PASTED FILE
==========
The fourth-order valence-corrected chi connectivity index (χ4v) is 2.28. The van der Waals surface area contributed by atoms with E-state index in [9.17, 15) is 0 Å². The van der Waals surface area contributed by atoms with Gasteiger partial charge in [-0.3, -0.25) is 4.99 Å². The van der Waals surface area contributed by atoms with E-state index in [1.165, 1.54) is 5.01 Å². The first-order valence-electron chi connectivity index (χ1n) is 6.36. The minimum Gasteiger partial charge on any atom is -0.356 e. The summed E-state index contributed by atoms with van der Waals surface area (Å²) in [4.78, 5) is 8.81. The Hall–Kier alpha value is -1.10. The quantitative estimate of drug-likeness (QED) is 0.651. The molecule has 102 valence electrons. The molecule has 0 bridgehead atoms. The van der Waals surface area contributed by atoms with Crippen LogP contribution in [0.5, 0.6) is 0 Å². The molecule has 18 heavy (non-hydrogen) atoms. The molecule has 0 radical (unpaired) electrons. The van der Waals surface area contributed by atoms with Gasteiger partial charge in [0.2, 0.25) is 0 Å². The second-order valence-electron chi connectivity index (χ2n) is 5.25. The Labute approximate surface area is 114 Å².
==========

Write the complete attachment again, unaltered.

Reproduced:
The fourth-order valence-corrected chi connectivity index (χ4v) is 2.28. The van der Waals surface area contributed by atoms with E-state index in [9.17, 15) is 0 Å². The van der Waals surface area contributed by atoms with Gasteiger partial charge in [-0.3, -0.25) is 4.99 Å². The van der Waals surface area contributed by atoms with E-state index in [1.165, 1.54) is 5.01 Å². The first-order valence-electron chi connectivity index (χ1n) is 6.36. The minimum Gasteiger partial charge on any atom is -0.356 e. The summed E-state index contributed by atoms with van der Waals surface area (Å²) in [4.78, 5) is 8.81. The Hall–Kier alpha value is -1.10. The quantitative estimate of drug-likeness (QED) is 0.651. The molecule has 102 valence electrons. The molecule has 0 bridgehead atoms. The van der Waals surface area contributed by atoms with Crippen LogP contribution in [0.5, 0.6) is 0 Å². The molecule has 18 heavy (non-hydrogen) atoms. The molecule has 0 radical (unpaired) electrons. The van der Waals surface area contributed by atoms with Gasteiger partial charge in [0.2, 0.25) is 0 Å². The second-order valence-electron chi connectivity index (χ2n) is 5.25. The Labute approximate surface area is 114 Å².